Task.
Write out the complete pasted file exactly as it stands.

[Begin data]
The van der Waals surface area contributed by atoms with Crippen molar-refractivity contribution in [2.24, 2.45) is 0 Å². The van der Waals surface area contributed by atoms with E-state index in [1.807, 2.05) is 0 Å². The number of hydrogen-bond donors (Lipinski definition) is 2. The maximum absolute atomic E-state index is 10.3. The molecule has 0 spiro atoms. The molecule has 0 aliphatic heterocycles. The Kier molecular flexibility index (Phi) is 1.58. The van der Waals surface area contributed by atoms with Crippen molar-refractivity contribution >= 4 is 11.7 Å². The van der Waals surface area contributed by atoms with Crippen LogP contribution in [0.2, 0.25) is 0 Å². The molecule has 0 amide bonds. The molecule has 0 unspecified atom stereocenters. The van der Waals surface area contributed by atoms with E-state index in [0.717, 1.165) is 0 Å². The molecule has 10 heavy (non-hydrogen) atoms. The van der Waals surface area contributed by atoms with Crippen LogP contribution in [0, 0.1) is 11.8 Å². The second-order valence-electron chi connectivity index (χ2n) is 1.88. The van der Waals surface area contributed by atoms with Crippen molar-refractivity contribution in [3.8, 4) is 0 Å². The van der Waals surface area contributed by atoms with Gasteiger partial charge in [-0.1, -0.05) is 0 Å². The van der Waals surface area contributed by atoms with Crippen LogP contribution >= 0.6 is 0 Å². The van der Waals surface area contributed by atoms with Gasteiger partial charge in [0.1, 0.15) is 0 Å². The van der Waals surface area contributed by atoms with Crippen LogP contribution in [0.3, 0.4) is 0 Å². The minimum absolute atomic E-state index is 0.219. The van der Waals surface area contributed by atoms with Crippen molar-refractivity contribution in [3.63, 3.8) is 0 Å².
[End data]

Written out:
The van der Waals surface area contributed by atoms with Crippen molar-refractivity contribution in [2.24, 2.45) is 0 Å². The van der Waals surface area contributed by atoms with E-state index in [1.807, 2.05) is 0 Å². The number of hydrogen-bond donors (Lipinski definition) is 2. The maximum absolute atomic E-state index is 10.3. The molecule has 0 spiro atoms. The molecule has 0 aliphatic heterocycles. The Kier molecular flexibility index (Phi) is 1.58. The van der Waals surface area contributed by atoms with Crippen molar-refractivity contribution >= 4 is 11.7 Å². The van der Waals surface area contributed by atoms with Crippen LogP contribution in [0.2, 0.25) is 0 Å². The molecule has 0 amide bonds. The molecule has 0 unspecified atom stereocenters. The van der Waals surface area contributed by atoms with E-state index in [0.717, 1.165) is 0 Å². The molecule has 10 heavy (non-hydrogen) atoms. The van der Waals surface area contributed by atoms with Crippen LogP contribution in [0, 0.1) is 11.8 Å². The second-order valence-electron chi connectivity index (χ2n) is 1.88. The van der Waals surface area contributed by atoms with Crippen molar-refractivity contribution in [3.8, 4) is 0 Å². The van der Waals surface area contributed by atoms with Gasteiger partial charge in [-0.1, -0.05) is 0 Å². The van der Waals surface area contributed by atoms with Crippen LogP contribution >= 0.6 is 0 Å². The van der Waals surface area contributed by atoms with Gasteiger partial charge in [0.1, 0.15) is 0 Å². The van der Waals surface area contributed by atoms with Crippen LogP contribution in [0.3, 0.4) is 0 Å². The minimum absolute atomic E-state index is 0.219. The van der Waals surface area contributed by atoms with Crippen molar-refractivity contribution in [3.63, 3.8) is 0 Å².